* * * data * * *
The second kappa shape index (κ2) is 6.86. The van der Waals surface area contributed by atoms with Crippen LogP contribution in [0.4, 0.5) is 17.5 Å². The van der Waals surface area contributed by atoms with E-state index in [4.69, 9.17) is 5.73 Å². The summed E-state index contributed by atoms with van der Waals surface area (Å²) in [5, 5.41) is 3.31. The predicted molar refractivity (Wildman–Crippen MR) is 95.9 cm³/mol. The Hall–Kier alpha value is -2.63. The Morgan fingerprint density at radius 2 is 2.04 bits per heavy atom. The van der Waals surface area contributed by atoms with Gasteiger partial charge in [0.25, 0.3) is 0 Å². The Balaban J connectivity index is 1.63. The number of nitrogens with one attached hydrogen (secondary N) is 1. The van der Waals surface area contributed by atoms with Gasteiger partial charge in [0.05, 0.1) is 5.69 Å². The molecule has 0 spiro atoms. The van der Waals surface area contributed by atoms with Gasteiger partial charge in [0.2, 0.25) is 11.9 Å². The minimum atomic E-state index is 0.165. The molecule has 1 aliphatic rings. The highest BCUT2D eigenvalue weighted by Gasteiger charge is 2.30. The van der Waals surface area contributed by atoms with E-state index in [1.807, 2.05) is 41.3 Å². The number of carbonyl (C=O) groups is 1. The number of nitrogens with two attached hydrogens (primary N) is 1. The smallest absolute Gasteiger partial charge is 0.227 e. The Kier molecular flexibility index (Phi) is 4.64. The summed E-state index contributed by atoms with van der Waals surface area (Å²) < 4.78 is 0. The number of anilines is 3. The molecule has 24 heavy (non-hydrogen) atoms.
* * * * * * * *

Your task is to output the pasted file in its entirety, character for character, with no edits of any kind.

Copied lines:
The second kappa shape index (κ2) is 6.86. The van der Waals surface area contributed by atoms with Crippen LogP contribution in [0.4, 0.5) is 17.5 Å². The van der Waals surface area contributed by atoms with E-state index in [4.69, 9.17) is 5.73 Å². The summed E-state index contributed by atoms with van der Waals surface area (Å²) in [5, 5.41) is 3.31. The predicted molar refractivity (Wildman–Crippen MR) is 95.9 cm³/mol. The Hall–Kier alpha value is -2.63. The Morgan fingerprint density at radius 2 is 2.04 bits per heavy atom. The van der Waals surface area contributed by atoms with Gasteiger partial charge in [0.25, 0.3) is 0 Å². The Balaban J connectivity index is 1.63. The number of nitrogens with one attached hydrogen (secondary N) is 1. The van der Waals surface area contributed by atoms with Gasteiger partial charge in [0.05, 0.1) is 5.69 Å². The molecule has 0 spiro atoms. The van der Waals surface area contributed by atoms with Gasteiger partial charge in [0.2, 0.25) is 11.9 Å². The minimum atomic E-state index is 0.165. The molecule has 1 aliphatic rings. The highest BCUT2D eigenvalue weighted by Gasteiger charge is 2.30. The van der Waals surface area contributed by atoms with E-state index in [1.807, 2.05) is 41.3 Å². The number of carbonyl (C=O) groups is 1. The number of nitrogens with two attached hydrogens (primary N) is 1. The smallest absolute Gasteiger partial charge is 0.227 e. The Kier molecular flexibility index (Phi) is 4.64. The summed E-state index contributed by atoms with van der Waals surface area (Å²) < 4.78 is 0. The number of anilines is 3. The molecule has 24 heavy (non-hydrogen) atoms.